India continues to show lack of progress in child nutrition

Health Care, Heart Care Foundation of India, Medicine Comments Off

Identifying focus areas and a targeted approach are need of the hour

New Delhi, 9 March 2019: Despite the National Family Health Survey-4 (NFHS-4) showing an encouraging improvement in child nutrition, India continues to fare poorly in world rankings on child nutrition. What needs to be done, where, how and by whom are the questions we need answers to. The focus must be on the pregnant, breastfeeding mother and the child, especially in the first two years of the child’s life, which is the crucial phase for physical, mental and cognitive development.

Given the size of the problem (38% of children under five years of age are stunted, according to UNICEF) and budgetary constraints, a targeted approach is needed. With the wealth of district-level data made available by NFHS-4, the focus districts can easily be identified. These include Uttar Pradesh, Bihar, Madhya Pradesh and Jharkhand apart from Karnataka, Maharashtra, Rajasthan and Gujarat.

Speaking about this, Padma Shri Awardee, Dr KK Aggarwal, President, HCFI, said, “Wasting is also called as acute malnutrition and as low weight-for-height. A healthy child is normally expected to gain 2 to 3 kg of body weight every year. Wasting occurs when the weight-for-height measurement in a child is less than two standard deviations from the globally accepted reference cut-off point. Severe wasting happens when a child’s weight-for-height measurement is less than three standard deviations from the globally accepted norm. Wasting and stunting are often two separate forms of malnutrition requiring different interventions for prevention and/or treatment. However, they are closely related and often occur together in the same populations and often in the same children.”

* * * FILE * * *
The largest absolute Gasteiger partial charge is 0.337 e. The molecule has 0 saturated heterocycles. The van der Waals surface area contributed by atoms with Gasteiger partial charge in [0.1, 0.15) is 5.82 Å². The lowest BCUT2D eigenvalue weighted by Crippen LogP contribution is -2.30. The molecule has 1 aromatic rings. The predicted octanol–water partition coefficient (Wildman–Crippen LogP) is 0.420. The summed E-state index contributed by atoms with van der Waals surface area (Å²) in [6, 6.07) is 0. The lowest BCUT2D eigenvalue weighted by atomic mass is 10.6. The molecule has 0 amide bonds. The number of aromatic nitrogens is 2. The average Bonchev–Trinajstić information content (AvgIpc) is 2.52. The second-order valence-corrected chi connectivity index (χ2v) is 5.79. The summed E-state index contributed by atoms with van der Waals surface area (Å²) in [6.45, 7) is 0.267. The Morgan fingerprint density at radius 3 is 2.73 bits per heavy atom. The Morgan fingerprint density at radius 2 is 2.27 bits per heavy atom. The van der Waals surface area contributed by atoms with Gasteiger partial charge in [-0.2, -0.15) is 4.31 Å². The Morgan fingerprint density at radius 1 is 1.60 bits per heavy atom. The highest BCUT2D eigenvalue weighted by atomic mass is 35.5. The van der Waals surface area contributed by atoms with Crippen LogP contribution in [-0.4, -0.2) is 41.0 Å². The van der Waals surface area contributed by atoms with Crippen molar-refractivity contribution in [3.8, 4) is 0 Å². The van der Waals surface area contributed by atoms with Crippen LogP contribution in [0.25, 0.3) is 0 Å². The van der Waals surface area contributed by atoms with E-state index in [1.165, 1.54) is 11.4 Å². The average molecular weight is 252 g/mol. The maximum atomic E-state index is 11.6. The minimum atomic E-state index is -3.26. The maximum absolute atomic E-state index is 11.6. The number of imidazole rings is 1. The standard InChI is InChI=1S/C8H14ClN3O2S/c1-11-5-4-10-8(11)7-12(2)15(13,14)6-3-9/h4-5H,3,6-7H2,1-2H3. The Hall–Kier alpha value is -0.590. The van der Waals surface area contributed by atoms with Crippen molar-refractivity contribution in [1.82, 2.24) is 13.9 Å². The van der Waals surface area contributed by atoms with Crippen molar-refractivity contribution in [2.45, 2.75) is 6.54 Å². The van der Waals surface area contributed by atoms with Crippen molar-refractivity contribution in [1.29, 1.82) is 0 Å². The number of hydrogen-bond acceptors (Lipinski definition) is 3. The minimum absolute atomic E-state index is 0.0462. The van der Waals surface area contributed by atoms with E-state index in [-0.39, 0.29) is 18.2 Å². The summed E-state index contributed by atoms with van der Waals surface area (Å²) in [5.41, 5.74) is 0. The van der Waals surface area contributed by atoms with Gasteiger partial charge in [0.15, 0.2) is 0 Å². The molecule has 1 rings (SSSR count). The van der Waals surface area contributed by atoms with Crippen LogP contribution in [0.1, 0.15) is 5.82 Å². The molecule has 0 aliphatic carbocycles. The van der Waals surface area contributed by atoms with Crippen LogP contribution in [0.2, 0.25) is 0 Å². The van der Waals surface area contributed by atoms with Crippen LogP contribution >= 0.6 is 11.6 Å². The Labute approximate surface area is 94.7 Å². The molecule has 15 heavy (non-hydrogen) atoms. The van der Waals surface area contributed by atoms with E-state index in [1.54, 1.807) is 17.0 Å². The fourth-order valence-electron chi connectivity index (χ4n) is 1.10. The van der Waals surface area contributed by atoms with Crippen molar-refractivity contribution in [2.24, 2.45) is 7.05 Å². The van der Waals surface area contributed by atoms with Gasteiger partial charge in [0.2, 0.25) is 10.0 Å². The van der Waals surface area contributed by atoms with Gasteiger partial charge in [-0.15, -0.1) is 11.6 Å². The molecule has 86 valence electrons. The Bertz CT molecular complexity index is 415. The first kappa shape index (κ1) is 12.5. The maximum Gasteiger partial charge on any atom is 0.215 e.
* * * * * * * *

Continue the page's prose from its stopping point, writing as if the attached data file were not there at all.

Some signs and symptoms of malnutrition include loss of fat, breathing difficulties, abnormally low body temperature, weakened immunity, higher susceptibility to feeling cold, longer healing time for wounds, reduced muscle mass, tiredness and fatigue, and irritability.

Adding further, Dr Aggarwal, who is also the Group Editor-in-Chief of IJCP, said, “Children with severe malnutrition experience slow behavioral and intellectual development, leading to intellectual disabilities later in life. Even when they are treated, under nutrition can have long-term effects in children including impairments in mental function and digestive problems, which can last for their whole life.”

Prevention of malnutrition entails eating a healthy balanced diet. There are four major food groups that should form a part of a child’s diet plan. These include:

  • Bread, rice, potatoes, and other starchy foods. This forms the largest portion of the diet and provides calories for energy and carbohydrates that are converted to sugars which provide energy.
  • Milk and dairy foods – Vital sources of fats and simple sugars like lactose as well as minerals like Calcium
  • Fruit and vegetables – Vital sources of vitamins and minerals as well as fiber and roughage for better digestive health
  • Meat, poultry, fish, eggs, beans and other non-dairy sources of protein – These form the building blocks of the body and help in numerous body and enzyme functions.
  • Other factors to be considered include adequate nutrition of the mother during pregnancy and promoting the practice of exclusive breastfeeding.